Kayak Fishing the Wild Coast of Big Sur 

By Paul L. aka PAL 

Each year my family breaks away from our busy urban lives to slow down amid the redwood groves of upper Big Sur. My first fish as a youngster was a tiny trout out of the Big Sur river. Sadly, the river no longer offers much in the way of fishing, not even for fingerling trout. But the ocean at Big Sur always seemed powerful, even threatening. Since I’ve been a child I’ve been confined to the shore, limited to watching treacherous waves smashing onto beaches and rocky headlands. As I prepared for this summer’s trip it slowly dawned on me that my kayak handling skills might be up to the challenging conditions of the Big Sur coast. Would it really be possible, I wondered, to kayak fish this precipitous, serrated shore?

I started hunting the kayak fishing internet sites, looking for some local Big Sur knowledge. Jason of Kayak Sport Fishing suggested I contact Brendan Crahan, a kayak fisherman based in Santa Cruz. The recommendation came with a warning; if I wasn’t careful, Brendan would have me hiking miles with my fishing gear stuffed in a backpack, then descending soaring cliffs, all the while dragging a kayak, to reach some back of beyond launch site. Nothing about Brendan’s email correspondence suggested insanity, so I signed up for an experience sure to be an adventure to remember.

Brendan’s first directive was for me to get some surf practice. How big, I asked. Oh, nothing much, just be prepared to launch and land through four to five foot surf, Brendan replied. Ahhh…… I determined to reduce the pucker factor through a crash program – I wiped out in larger than coddled La Jolla conditions until I no longer feared getting crushed in the surf zone. Almost by accident I improved my surf skills too.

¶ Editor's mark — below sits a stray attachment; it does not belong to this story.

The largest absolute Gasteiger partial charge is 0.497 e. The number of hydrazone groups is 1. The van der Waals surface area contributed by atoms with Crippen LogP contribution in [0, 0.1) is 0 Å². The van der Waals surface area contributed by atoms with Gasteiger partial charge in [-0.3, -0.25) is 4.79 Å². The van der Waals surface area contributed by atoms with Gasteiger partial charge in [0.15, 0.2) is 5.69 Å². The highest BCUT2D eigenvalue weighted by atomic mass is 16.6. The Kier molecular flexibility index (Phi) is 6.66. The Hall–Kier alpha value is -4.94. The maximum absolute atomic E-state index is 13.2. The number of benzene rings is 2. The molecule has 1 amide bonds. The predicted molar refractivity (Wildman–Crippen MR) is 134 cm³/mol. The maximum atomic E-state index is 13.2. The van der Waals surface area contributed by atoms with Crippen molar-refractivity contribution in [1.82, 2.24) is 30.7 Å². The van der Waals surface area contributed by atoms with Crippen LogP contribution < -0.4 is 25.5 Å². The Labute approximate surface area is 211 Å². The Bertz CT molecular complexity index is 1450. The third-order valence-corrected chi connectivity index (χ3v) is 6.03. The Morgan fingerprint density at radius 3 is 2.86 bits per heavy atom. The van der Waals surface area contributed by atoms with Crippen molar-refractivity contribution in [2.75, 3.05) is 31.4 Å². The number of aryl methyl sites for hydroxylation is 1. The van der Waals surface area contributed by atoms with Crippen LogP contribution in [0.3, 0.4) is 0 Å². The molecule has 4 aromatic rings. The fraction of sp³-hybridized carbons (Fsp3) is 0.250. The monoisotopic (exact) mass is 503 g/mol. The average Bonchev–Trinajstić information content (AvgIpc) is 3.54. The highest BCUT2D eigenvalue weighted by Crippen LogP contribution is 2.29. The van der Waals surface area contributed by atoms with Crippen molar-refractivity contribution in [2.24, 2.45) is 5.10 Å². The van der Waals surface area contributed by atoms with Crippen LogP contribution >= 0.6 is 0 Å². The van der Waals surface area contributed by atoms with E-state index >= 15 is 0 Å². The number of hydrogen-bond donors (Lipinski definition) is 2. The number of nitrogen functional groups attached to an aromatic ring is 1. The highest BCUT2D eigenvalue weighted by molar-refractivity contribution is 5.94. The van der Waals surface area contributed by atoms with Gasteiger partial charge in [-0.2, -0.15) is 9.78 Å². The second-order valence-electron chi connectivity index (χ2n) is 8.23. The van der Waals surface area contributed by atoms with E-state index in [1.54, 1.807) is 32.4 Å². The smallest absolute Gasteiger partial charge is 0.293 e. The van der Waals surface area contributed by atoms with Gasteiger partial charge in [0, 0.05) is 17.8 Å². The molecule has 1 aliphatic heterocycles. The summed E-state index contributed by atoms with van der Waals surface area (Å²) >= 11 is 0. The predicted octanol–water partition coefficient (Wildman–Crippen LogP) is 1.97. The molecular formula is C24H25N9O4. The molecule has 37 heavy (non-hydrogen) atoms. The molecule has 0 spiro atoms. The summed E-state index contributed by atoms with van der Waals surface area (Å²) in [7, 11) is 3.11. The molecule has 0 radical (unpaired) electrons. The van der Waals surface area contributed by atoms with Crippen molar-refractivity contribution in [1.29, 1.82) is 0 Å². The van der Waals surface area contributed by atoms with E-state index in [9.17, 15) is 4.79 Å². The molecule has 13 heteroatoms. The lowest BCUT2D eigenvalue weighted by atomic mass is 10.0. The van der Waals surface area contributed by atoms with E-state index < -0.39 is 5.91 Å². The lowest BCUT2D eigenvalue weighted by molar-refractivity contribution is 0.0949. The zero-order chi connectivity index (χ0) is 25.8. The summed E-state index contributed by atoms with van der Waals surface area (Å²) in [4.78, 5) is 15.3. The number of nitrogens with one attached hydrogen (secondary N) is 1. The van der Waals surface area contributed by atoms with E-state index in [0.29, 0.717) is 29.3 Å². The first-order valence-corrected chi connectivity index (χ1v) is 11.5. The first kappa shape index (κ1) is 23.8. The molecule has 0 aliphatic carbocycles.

Next I collected the required gear. The long equipment list included necessities such as a full wetsuit, aerial flares, and a smoke canister. As I emptied my wallet on a new NRS suit, signaling equipment, and oh yeah, tackle, I wondered anew just what lay in store for me. No misgivings could prevent the excitement and anticipation from building as the trip drew near. Finally Brendan arrived in our camp at Pffiefer Big Sur State Park the night before our day on the water. He told me he had a special launch site in mind for me. One more remote and difficult to access than the “easy” ones. But the fishing promised to be other-worldly. Somehow I managed to get an hour or two of sleep, then was up before the alarm. 

We drove an hour south through the gloom of pre-dawn, then pulled off at a nondescript wide spot on the highway. The ocean lay somewhere to our right, beyond a wide coastal terrace. We lifted our kayaks and fishing gear over a cattle fence, propped our kayaks on wheels, and then headed downhill across a scrubby meadow. Some four or five hundred yards later we halted at the brink of a bluff overlooking the ocean. The next step was to carry the boats down a steep scree and boulder slope about thirty vertical feet to the bottom of a hidden cove, where we rigged up.

As I looked out over the ocean from our tiny cove the thought came to me that I was peering out of a giant’s mouth, past teeth of rock spires; guarding our cove from the surf, or hemming us in? Luckily the ocean was placid, the wind and large surf absent. Brendan pointed a route through the maze of rocks and sent me off with a wave. I rode my own wave of exhilaration through the spires, around the toothsome rocks, and out onto the wild waters of Big Sur. A whoop of joy escaped me as I marveled at the surroundings. To shore, the dawn-lit and towering Ventana mountains plunged to the sea. Around me the ocean surged against a rough coastline. To sea stretched luxuriant kelp forests. If my day had ended then, without fishing, I would have been content.

Brendan arrived, and we started out across the bull kelp. As our hulls scraped across the thick cables they thrummed like truck tires on a washboard road. We halted at the edge of the kelp in shallow water and dropped down our six inch Scampis. Shortly we had each pulled up nice rockfish, the start of a day of near non-stop action. Blue, olive, spotted, and other numerous types came to our kayaks. Fish that I would consider keepers in San Diego were released as too small to bother cleaning. Besides we had all day. As I peered down through the clear water I could sometimes see the fish striking at my lure.